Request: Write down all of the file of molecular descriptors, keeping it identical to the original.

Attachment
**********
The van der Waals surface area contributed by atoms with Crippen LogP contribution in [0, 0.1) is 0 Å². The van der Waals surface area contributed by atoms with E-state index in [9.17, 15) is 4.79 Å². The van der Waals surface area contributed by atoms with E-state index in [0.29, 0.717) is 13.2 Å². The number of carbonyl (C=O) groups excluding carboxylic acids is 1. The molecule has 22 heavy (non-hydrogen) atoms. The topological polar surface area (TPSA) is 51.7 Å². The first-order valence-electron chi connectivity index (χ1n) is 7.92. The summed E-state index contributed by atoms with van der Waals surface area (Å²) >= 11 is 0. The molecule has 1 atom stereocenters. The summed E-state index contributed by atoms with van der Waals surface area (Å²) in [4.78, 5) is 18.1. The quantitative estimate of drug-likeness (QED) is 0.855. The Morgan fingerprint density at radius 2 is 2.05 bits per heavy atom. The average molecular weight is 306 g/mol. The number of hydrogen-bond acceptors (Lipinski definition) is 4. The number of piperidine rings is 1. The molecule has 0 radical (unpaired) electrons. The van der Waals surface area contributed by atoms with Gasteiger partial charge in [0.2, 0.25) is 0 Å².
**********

The van der Waals surface area contributed by atoms with Crippen LogP contribution in [0, 0.1) is 0 Å². The van der Waals surface area contributed by atoms with E-state index in [9.17, 15) is 4.79 Å². The van der Waals surface area contributed by atoms with E-state index in [0.29, 0.717) is 13.2 Å². The number of carbonyl (C=O) groups excluding carboxylic acids is 1. The molecule has 22 heavy (non-hydrogen) atoms. The topological polar surface area (TPSA) is 51.7 Å². The first-order valence-electron chi connectivity index (χ1n) is 7.92. The summed E-state index contributed by atoms with van der Waals surface area (Å²) >= 11 is 0. The molecule has 1 atom stereocenters. The summed E-state index contributed by atoms with van der Waals surface area (Å²) in [4.78, 5) is 18.1. The quantitative estimate of drug-likeness (QED) is 0.855. The Morgan fingerprint density at radius 2 is 2.05 bits per heavy atom. The average molecular weight is 306 g/mol. The number of hydrogen-bond acceptors (Lipinski definition) is 4. The number of piperidine rings is 1. The molecule has 0 radical (unpaired) electrons. The van der Waals surface area contributed by atoms with Gasteiger partial charge in [0.2, 0.25) is 0 Å².